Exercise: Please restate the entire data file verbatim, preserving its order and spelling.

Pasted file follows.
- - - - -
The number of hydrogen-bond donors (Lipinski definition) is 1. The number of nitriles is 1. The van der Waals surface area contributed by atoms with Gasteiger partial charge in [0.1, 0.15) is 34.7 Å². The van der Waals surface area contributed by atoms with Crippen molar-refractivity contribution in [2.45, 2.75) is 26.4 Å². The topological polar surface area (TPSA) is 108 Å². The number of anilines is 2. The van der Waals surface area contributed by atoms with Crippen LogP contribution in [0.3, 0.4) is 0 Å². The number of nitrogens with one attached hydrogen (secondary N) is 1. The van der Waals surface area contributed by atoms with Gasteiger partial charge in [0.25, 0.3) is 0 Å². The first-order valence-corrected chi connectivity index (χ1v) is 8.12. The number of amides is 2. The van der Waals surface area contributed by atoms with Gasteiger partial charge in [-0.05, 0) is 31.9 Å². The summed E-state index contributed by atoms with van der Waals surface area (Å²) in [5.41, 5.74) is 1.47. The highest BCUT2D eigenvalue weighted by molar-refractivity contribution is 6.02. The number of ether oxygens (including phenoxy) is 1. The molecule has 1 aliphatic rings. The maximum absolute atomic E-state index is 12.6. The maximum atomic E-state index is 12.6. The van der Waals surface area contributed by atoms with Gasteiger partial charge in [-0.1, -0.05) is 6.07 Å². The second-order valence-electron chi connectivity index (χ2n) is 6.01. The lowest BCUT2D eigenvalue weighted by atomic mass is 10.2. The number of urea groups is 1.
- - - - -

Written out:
The number of hydrogen-bond donors (Lipinski definition) is 1. The number of nitriles is 1. The van der Waals surface area contributed by atoms with Gasteiger partial charge in [0.1, 0.15) is 34.7 Å². The van der Waals surface area contributed by atoms with Crippen molar-refractivity contribution in [2.45, 2.75) is 26.4 Å². The topological polar surface area (TPSA) is 108 Å². The number of anilines is 2. The van der Waals surface area contributed by atoms with Crippen LogP contribution in [0.3, 0.4) is 0 Å². The number of nitrogens with one attached hydrogen (secondary N) is 1. The van der Waals surface area contributed by atoms with Gasteiger partial charge in [0.25, 0.3) is 0 Å². The first-order valence-corrected chi connectivity index (χ1v) is 8.12. The number of amides is 2. The van der Waals surface area contributed by atoms with Gasteiger partial charge in [-0.05, 0) is 31.9 Å². The summed E-state index contributed by atoms with van der Waals surface area (Å²) in [5.41, 5.74) is 1.47. The highest BCUT2D eigenvalue weighted by molar-refractivity contribution is 6.02. The number of ether oxygens (including phenoxy) is 1. The molecule has 1 aliphatic rings. The maximum absolute atomic E-state index is 12.6. The maximum atomic E-state index is 12.6. The van der Waals surface area contributed by atoms with Gasteiger partial charge in [-0.1, -0.05) is 6.07 Å². The second-order valence-electron chi connectivity index (χ2n) is 6.01. The lowest BCUT2D eigenvalue weighted by atomic mass is 10.2. The number of urea groups is 1.